• Google Sets. This feature offers an inside peek at how Google groups keywords by concept. Enter three or more words and your results will show words that are "predicted" to be closely related. Enter "square," "circle," and "triangle," for example, and the set returns "rectangle," "star," "oval," "diamond" and so forth.

Why is this useful? One use would be to expand your own set of query terms when you're searching an unfamiliar subject. Another is simply to observe how Google performs internal "query expansion," a technique that allows it to extract at least a partial contextual framework from just a few keywords in a query.

  • Voice Search. Call Google's automated voice response system (650.318.0165), and after being prompted to say your search keywords, speak your query in normal language. After a few seconds, you'll hear "your results are ready." Click the link and you'll see a normal result list, with how the system interpreted your query in boldface letters.

This may seem like a silly way to search Google, but it'll likely be very handy for users who have a WAP enabled cell phone or handheld computer with integrated phone. At one point, Google was working with BMW to include a variation on this system in future versions of their cars.

One quirk with this demo: There is only one result page for all queries. If other users are searching at the same time as you, and you don't click the result link in time, you may see completely different results than you anticipated. In fact, this link allows you to be a virtual "search voyeur," observing the results (though not the actual queries) of other Google users.

  • Keyboard Shortcuts. These nifty new controls allow you to navigate Google results using computer keys. You activate the function by pressing any key, which displays a small graphic of three colorful balls next to the first result. Move the balls around the page with the U (up), J (down), H (left) or K (right) keys and press enter to view the result.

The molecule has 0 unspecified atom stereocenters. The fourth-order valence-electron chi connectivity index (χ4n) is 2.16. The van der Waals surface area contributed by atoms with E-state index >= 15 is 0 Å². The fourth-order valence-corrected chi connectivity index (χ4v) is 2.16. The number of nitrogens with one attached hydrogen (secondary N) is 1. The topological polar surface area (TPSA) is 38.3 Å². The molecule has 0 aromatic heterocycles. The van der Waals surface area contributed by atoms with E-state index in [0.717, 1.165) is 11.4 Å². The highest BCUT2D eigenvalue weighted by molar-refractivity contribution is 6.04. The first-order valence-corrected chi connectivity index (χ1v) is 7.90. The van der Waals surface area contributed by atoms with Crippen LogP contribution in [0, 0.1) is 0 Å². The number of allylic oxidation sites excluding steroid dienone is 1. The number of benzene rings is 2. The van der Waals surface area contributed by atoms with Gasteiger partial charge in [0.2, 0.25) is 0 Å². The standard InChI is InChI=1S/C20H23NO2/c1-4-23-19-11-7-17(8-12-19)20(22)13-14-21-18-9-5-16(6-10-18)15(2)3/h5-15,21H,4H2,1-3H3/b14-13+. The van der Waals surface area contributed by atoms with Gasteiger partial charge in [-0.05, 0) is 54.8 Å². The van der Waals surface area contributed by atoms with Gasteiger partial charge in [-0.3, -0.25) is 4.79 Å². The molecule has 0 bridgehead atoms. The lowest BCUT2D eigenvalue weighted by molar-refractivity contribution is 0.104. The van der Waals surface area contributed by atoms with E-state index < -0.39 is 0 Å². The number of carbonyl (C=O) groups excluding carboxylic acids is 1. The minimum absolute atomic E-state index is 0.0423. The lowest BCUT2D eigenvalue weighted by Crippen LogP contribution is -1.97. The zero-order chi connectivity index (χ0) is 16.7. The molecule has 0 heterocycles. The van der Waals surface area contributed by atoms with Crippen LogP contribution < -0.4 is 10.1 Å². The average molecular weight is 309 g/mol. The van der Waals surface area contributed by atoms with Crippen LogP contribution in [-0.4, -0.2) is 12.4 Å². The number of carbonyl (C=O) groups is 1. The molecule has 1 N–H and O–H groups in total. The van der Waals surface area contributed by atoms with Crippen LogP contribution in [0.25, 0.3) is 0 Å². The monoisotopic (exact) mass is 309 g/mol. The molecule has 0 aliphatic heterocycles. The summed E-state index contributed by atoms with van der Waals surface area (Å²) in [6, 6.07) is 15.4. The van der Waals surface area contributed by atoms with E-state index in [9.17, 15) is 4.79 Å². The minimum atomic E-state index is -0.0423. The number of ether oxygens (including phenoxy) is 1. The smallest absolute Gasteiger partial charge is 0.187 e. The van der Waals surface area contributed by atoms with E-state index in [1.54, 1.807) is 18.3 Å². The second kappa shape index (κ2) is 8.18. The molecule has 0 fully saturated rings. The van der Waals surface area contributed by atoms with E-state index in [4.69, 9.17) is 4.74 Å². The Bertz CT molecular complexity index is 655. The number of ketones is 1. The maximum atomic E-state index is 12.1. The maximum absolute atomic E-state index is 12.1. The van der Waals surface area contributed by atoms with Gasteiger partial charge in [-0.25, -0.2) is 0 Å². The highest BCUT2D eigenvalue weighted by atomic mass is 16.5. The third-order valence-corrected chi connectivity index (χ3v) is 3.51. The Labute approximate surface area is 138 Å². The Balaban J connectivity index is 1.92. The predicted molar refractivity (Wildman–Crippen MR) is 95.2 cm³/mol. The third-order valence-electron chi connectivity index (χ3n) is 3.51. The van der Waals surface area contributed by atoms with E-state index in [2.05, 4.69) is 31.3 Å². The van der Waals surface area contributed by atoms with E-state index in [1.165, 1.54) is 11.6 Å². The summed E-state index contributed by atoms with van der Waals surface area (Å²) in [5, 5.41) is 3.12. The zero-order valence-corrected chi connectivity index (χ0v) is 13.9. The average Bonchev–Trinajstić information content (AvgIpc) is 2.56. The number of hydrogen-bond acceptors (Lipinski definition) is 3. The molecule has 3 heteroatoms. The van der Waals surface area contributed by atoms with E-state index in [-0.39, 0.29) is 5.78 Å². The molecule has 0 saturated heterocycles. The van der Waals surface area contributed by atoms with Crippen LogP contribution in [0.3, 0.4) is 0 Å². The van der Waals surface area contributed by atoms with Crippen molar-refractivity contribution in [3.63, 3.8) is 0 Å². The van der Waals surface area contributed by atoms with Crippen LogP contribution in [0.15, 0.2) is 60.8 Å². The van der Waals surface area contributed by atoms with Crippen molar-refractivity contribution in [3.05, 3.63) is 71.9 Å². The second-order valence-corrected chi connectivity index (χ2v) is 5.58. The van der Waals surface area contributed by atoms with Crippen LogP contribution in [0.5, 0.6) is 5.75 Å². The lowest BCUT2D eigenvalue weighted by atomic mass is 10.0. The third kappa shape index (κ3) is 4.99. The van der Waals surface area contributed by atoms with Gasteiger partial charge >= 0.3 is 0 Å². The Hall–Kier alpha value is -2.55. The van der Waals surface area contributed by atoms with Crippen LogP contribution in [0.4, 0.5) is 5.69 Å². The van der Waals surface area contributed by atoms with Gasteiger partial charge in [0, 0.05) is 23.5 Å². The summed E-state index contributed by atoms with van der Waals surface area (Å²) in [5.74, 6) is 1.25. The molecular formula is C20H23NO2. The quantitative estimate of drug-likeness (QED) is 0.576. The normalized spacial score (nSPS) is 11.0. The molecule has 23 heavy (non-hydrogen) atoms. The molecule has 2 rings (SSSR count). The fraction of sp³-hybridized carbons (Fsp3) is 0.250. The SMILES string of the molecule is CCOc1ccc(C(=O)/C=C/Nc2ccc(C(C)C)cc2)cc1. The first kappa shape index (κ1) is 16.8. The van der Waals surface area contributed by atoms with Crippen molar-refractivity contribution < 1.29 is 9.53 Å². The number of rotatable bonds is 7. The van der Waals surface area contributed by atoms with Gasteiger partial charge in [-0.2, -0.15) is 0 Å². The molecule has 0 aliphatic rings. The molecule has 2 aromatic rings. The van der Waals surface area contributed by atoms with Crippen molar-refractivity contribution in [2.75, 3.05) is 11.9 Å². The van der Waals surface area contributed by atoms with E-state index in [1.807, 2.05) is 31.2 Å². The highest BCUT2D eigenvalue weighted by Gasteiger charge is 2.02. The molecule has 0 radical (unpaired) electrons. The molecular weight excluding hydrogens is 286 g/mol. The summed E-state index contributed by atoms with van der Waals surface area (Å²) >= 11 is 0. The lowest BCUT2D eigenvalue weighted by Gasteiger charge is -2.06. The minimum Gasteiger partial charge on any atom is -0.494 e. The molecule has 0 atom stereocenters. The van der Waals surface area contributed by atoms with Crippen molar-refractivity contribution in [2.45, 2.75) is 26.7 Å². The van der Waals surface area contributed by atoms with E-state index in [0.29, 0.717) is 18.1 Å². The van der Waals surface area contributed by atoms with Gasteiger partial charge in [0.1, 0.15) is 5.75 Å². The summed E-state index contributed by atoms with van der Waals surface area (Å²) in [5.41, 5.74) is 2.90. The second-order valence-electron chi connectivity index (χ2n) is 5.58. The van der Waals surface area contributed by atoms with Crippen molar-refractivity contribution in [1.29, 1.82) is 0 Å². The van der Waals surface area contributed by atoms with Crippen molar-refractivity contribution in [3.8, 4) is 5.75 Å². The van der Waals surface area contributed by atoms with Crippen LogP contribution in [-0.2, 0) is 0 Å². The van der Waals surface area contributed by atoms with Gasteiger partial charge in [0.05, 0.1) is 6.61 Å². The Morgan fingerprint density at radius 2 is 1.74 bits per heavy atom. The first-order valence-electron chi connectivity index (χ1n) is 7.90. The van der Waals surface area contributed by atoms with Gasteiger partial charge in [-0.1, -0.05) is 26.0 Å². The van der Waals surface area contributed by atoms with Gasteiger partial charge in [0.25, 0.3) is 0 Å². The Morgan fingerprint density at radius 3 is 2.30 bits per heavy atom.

There are several shortcuts, including C (view cached page), S (view similar page) and others. Very useful if you don't like using a mouse, or are working on a laptop.

Each of the Google Labs features offers links for email feedback and a Google Groups discussion page where you can share your comments directly with the Google engineering team.

Tyler notes that Google lab projects may suddenly disappear at any time. A project might be removed if no one was interested enough to use it, it wasn't stable enough for users to try it out, or it was so wildly successful that heavy usage brought the server to its knees.

On the other hand, projects that "graduate" from Google labs may eventually be incorporated into the main Google search service, or at the very least, serve as the foundation for later projects.

Although the tools available through Google Labs will often attack some serious search challenges, the spirit of fun at Google is still alive and well, as is evident from this admonition from the Google Labs FAQ: "Please, remember to wear your safety goggles while using this site."

Google Toolbar
http://toolbar.google.com/

The Google Toolbar lets you search Google while viewing any web page. Requires Windows 9X or higher, and Internet Explorer 5.0 or higher.

Google Labs
http://labs.google.com/

Google labs showcases a few of the company's favorite ideas that aren't quite ready for prime time.

Google Glossary
http://labs1.google.com/glossary
Find definitions for words, phrases and acronyms.

Google Sets
http://labs1.google.com/sets
Automatically create sets of items from a few examples.

Google Voice Search
http://labs1.google.com/gvs.html
Search on Google by voice with a simple telephone call.

Google Keyboard Shortcuts
http://labs1.google.com/keys/
Navigate search results without using your mouse.

Google Labs: Frequently Asked Questions
http://labs.google.com/faq.html